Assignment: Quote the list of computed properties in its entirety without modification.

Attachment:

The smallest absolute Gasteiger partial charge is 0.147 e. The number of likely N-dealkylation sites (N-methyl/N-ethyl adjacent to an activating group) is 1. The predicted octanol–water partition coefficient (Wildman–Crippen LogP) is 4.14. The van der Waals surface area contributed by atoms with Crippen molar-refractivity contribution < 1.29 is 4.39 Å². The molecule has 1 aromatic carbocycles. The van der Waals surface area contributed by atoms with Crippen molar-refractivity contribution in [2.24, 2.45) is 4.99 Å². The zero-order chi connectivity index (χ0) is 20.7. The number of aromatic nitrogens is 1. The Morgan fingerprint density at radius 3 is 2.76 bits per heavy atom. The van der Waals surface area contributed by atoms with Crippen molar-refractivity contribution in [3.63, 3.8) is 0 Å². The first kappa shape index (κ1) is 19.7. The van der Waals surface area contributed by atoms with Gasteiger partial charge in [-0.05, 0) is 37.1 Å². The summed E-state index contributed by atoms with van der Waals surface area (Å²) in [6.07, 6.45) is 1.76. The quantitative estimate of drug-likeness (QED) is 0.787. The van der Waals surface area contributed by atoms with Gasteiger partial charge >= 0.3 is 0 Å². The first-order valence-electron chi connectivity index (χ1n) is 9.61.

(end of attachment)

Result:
The smallest absolute Gasteiger partial charge is 0.147 e. The number of likely N-dealkylation sites (N-methyl/N-ethyl adjacent to an activating group) is 1. The predicted octanol–water partition coefficient (Wildman–Crippen LogP) is 4.14. The van der Waals surface area contributed by atoms with Crippen molar-refractivity contribution < 1.29 is 4.39 Å². The molecule has 1 aromatic carbocycles. The van der Waals surface area contributed by atoms with Crippen molar-refractivity contribution in [2.24, 2.45) is 4.99 Å². The zero-order chi connectivity index (χ0) is 20.7. The number of aromatic nitrogens is 1. The Morgan fingerprint density at radius 3 is 2.76 bits per heavy atom. The van der Waals surface area contributed by atoms with Crippen molar-refractivity contribution in [3.63, 3.8) is 0 Å². The first kappa shape index (κ1) is 19.7. The van der Waals surface area contributed by atoms with Gasteiger partial charge in [-0.05, 0) is 37.1 Å². The summed E-state index contributed by atoms with van der Waals surface area (Å²) in [6.07, 6.45) is 1.76. The quantitative estimate of drug-likeness (QED) is 0.787. The van der Waals surface area contributed by atoms with Gasteiger partial charge >= 0.3 is 0 Å². The first-order valence-electron chi connectivity index (χ1n) is 9.61.